The problem is that many times the prognosis is far from cut and dry.  When a person has been very ill, we sometimes cannot tell how much function they will recover. Will they be able to speak, eat, sit up, walk again?  It will sometimes be weeks and even months before we have a full idea of their outlook.  These uncertain cases are the most difficult ones for us as physicians.  Other very challenging cases are ones in which we can clearly see that a patient will not recover from a devastating injury or illness.  Many times these patients are already very ill in the ICU and the decision is made to withdraw life support.  This is a complicated process in its own right that has many regulations in place that vary from state to state.

Each of these scenarios have a common thread.  They require communication, in spades, between the doctor and the patient and/or family.  This is one of the biggest barriers to making sure that people can have a good death.  Time.  To talk to your patients in the office about code status and living wills takes time.  To talk to every patient who comes in to the hospital in depth about code status takes time.  Time is something we doctors have very little of to spare, and it limits our ability to fully engage in these discussions with our patients.

Most patients I admit to the hospital have never heard the words “code status” before.  These are patients with severe chronic obstructive pulmonary disease, coronary artery disease, congestive heart failure, diabetes, peripheral vascular disease leading to amputated limbs.  In other words- very sick people, but their understanding of their own illnesses is limited and skewed.  What does this mean in terms of their thoughts about death? It means that the 75 year old patient with COPD who is chronically on 4 liters of oxygen has not thought through needing to get resuscitated or intubated or the possibility of a tracheostomy- even though that would be a permanent fixture and he could be comatose on the ventilator for the rest of his life.  It means that the 80 year old patient with CHF whose heart pumps at only 10% of normal strength continues to want full resuscitative measures even though she states she never wants to end up “a vegetable.” If asked outright, both of these patients would tell you they would like to die at home with family around them. Both patients have high risk factors for impaired quality of life after CPR and for CPR to not be successful due to their severe chronic conditions; meaning, if they were to ever need CPR the chances of them recovering afterwards without any long term problems are poor.  CPR works well on people who are healthy and young.  As you age and the more medical problems you have, the less likely it is to be successful.  The more likely that if you need CPR you will wake up with more debility and problems that you started with, along with many broken ribs.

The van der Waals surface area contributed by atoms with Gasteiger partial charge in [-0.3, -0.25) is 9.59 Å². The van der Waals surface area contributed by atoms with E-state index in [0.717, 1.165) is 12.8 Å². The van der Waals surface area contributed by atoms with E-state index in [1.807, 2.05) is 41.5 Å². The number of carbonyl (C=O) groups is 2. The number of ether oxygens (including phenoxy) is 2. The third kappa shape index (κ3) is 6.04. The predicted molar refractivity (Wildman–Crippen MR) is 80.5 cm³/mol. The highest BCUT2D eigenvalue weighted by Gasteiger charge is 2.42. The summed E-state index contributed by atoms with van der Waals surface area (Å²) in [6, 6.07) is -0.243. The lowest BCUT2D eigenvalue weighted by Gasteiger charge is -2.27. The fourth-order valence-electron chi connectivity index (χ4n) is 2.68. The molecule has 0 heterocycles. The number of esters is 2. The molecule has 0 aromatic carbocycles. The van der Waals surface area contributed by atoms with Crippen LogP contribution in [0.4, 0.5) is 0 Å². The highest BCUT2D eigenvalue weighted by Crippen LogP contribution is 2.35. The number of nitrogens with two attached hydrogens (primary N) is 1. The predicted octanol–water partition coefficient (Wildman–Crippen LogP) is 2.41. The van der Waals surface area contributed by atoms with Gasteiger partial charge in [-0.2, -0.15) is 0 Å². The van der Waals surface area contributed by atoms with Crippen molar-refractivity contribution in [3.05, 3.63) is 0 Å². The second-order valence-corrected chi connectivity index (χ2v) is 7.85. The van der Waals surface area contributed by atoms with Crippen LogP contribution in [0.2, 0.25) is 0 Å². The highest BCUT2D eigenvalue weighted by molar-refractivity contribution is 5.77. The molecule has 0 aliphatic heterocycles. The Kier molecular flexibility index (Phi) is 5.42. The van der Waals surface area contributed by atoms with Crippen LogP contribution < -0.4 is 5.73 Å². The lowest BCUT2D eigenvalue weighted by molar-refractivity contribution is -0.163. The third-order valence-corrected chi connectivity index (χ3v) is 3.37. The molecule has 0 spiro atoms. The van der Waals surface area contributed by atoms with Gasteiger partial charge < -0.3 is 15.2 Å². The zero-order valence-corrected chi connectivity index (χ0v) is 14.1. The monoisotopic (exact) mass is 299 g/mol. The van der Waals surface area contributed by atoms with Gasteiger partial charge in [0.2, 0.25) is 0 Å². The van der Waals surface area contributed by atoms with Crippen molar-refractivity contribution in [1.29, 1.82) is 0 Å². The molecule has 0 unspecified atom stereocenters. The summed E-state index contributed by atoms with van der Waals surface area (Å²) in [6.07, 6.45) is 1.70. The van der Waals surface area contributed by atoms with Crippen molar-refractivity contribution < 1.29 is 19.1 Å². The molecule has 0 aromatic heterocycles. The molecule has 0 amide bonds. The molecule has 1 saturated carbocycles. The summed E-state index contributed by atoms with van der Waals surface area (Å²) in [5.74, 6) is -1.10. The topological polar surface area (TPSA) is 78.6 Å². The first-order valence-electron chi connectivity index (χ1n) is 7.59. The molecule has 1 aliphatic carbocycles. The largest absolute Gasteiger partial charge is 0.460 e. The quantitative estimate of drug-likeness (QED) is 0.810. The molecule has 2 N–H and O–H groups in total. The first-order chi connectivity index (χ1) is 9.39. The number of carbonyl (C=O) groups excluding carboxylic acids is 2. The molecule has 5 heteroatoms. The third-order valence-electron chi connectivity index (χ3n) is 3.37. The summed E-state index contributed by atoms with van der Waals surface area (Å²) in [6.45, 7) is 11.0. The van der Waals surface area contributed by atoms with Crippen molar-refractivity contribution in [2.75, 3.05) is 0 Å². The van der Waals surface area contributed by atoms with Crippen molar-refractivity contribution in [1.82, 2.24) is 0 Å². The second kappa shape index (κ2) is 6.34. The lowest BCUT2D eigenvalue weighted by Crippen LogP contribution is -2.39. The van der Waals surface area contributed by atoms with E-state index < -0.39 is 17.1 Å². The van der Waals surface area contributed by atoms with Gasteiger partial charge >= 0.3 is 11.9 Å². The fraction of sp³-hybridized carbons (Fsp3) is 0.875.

So how can we make a change?  Start talking about it, for one.  Death is something to be planned for and accounted for; it will happen to us all eventually.   The way to have a good death is to make your wishes known to your family and your doctor as early as possible. This also takes the burden of making decisions off of your family and lets them be at peace should they have to speak for you.  It is very hard on families to be placed in that position, and knowing that they are doing what you would have wanted eases the hardship.  We, as physicians, need to talk about it as well.  It is so hard to talk about bad diagnoses and prognoses, especially when there is a lot of uncertainty. I myself am still a young physician, and I am still learning.  I have had a couple bad prognosis conversations go poorly.  Even if you deliver the news as kindly, slowly, and deliberately as possible- it will be too overwhelming for some people.  There are people and families that will continue to hope for a cure right to the very end.  These cases are very heartbreaking to be a part of; the patient will almost always die in the hospital ICU after undergoing many tests and procedures and medical treatments that were futile in the end.

I recently saw a former patient’s family in the hospital.  This patient had come into the hospital in the last few days of her life.  Her family knew she had been declining, but they had not grasped yet that she was going to die quite soon.  She had advanced dementia and her nursing home had sent her into the hospital for severe dehydration and possible feeding tube placement. We all sat together and I explained to the family what was happening and that she was dying.  I asked them what she would want to do if she could tell us in that moment.  They all agreed she would want to be at home with her family.  Within the day our hospice team arranged this.  She was transported home and died the next day, surrounded by her husband, children, grandchildren, and great-grandchildren.  When I saw the patient’s family again recently, they thanked me profusely.  She otherwise would have passed away in a nursing home or at the hospital, and they were happy and relieved that they had the chance to spend her last day together at home. I accepted their thanks; I was glad I had helped her to have a good death.